Learning through participation in a playcentre routine : a thesis presented in partial fulfilment of the requirements for the degree of Master of Education (Early Years) at Massey University, Palmerston North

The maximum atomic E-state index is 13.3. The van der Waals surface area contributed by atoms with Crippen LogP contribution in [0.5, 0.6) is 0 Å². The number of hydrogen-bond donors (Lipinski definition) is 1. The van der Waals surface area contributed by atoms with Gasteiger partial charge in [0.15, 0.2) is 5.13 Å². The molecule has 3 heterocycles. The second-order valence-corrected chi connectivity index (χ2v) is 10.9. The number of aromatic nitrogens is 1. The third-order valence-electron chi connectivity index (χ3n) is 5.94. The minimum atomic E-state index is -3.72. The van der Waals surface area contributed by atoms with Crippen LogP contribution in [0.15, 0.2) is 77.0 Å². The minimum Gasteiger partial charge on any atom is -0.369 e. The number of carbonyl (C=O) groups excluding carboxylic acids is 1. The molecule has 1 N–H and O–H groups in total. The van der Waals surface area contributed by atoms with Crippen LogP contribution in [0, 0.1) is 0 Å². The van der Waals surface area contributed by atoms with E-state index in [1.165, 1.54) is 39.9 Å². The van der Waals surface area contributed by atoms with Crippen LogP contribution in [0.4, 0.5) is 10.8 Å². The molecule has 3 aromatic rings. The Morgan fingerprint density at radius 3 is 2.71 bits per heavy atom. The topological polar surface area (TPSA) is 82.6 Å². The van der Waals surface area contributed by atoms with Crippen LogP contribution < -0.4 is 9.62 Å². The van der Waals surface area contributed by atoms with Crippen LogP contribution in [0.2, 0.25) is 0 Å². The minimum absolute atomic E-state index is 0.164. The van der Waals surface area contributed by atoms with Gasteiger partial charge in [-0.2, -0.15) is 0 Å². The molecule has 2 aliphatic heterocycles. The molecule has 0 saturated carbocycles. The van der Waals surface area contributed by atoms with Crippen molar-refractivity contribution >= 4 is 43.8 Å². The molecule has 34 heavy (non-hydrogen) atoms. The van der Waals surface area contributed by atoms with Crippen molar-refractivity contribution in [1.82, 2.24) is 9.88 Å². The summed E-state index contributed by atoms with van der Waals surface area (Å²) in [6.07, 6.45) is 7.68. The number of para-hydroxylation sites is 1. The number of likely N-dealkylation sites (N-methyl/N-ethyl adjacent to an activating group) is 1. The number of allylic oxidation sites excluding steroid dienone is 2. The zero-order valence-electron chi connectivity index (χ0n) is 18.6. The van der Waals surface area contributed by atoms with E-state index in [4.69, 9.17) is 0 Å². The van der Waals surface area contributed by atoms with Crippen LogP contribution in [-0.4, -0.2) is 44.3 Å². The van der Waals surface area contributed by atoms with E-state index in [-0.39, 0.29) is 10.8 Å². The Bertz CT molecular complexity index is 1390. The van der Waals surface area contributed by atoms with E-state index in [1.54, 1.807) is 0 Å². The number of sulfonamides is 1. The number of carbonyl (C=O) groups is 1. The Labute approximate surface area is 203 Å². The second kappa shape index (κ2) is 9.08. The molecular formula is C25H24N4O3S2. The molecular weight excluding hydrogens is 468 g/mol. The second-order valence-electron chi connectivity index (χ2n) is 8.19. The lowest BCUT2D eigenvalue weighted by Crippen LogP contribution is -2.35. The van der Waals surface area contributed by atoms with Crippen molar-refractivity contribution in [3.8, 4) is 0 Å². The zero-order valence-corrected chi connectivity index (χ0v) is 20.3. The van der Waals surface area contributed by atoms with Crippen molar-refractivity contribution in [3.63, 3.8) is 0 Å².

This study investigated the organisational culture of two New Zealand Playcentres in order to explore the way in which the culture influenced the learning experiences of the children. The study focussed on the morning tea routine. A qualitative case study approach was employed, drawing on ethnographic methods. Qualitative observations at two playcentres during the morning tea routine, focussing on the actions of children, birth to five years, and adults, were used to explore the children's participation in the routine. Informal interviews and focus groups with adults, and field notes facilitated an exploration into the meanings the adults placed on the happenings during the routine of morning tea. The case studies were analysed using cultural models to consider the organisational culture of the centres. A further analysis of children's learning employed Rogoff s three-plane model of analysis. The study of the routine of morning tea in these centres indicated that the physical environment and historical influences impacted on the practices in the centres, and the social, philosophical and pedagogical beliefs of the participants were evident in the interaction patterns between adults and children, and children and children. Both centres showed characteristics of being communities of learners with parental involvement as educators, and yet favoured an individualistic orientation. These characteristics influenced the way the centres operated, and thus the learning opportunities for children and their parents. Children were learning, in differing ways, what it meant to be a member of their playcentre during this routine. It is argued that the organisational culture of the centre influences the participants' views of learning, the social patterns in evidence in the centre, the structuring of the programme, and therefore the opportunities for children's learning.